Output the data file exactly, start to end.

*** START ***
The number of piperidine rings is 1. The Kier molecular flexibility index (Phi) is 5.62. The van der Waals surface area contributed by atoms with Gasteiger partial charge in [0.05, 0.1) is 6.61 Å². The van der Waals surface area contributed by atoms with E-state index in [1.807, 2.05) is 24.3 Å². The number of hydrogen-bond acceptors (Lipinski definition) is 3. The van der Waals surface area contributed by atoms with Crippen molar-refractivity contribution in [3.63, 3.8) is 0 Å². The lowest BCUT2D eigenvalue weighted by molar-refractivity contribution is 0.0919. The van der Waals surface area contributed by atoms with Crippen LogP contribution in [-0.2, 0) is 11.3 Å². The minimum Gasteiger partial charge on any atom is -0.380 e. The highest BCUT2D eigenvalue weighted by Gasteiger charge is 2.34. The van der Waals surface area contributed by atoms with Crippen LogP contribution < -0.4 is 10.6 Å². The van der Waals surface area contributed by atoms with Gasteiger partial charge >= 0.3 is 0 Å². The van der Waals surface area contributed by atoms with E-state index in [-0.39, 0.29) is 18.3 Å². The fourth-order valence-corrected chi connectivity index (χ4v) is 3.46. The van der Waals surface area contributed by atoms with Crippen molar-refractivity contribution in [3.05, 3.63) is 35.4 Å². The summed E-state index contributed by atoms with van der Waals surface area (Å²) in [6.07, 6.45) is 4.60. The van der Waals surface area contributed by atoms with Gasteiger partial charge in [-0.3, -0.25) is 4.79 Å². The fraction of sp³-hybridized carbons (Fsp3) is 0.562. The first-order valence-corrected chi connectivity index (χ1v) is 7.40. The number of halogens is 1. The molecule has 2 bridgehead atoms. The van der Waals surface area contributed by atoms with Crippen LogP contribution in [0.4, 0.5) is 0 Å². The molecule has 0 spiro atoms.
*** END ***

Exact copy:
The number of piperidine rings is 1. The Kier molecular flexibility index (Phi) is 5.62. The van der Waals surface area contributed by atoms with Gasteiger partial charge in [0.05, 0.1) is 6.61 Å². The van der Waals surface area contributed by atoms with E-state index in [1.807, 2.05) is 24.3 Å². The number of hydrogen-bond acceptors (Lipinski definition) is 3. The van der Waals surface area contributed by atoms with Crippen molar-refractivity contribution in [3.63, 3.8) is 0 Å². The lowest BCUT2D eigenvalue weighted by molar-refractivity contribution is 0.0919. The van der Waals surface area contributed by atoms with Crippen LogP contribution in [-0.2, 0) is 11.3 Å². The minimum Gasteiger partial charge on any atom is -0.380 e. The highest BCUT2D eigenvalue weighted by Gasteiger charge is 2.34. The van der Waals surface area contributed by atoms with Crippen LogP contribution < -0.4 is 10.6 Å². The van der Waals surface area contributed by atoms with Gasteiger partial charge >= 0.3 is 0 Å². The van der Waals surface area contributed by atoms with E-state index in [-0.39, 0.29) is 18.3 Å². The fourth-order valence-corrected chi connectivity index (χ4v) is 3.46. The van der Waals surface area contributed by atoms with Crippen molar-refractivity contribution in [3.05, 3.63) is 35.4 Å². The summed E-state index contributed by atoms with van der Waals surface area (Å²) in [6.07, 6.45) is 4.60. The van der Waals surface area contributed by atoms with Gasteiger partial charge in [-0.3, -0.25) is 4.79 Å². The fraction of sp³-hybridized carbons (Fsp3) is 0.562. The first-order valence-corrected chi connectivity index (χ1v) is 7.40. The number of halogens is 1. The molecule has 2 bridgehead atoms. The van der Waals surface area contributed by atoms with Crippen LogP contribution in [0.4, 0.5) is 0 Å². The molecule has 0 spiro atoms.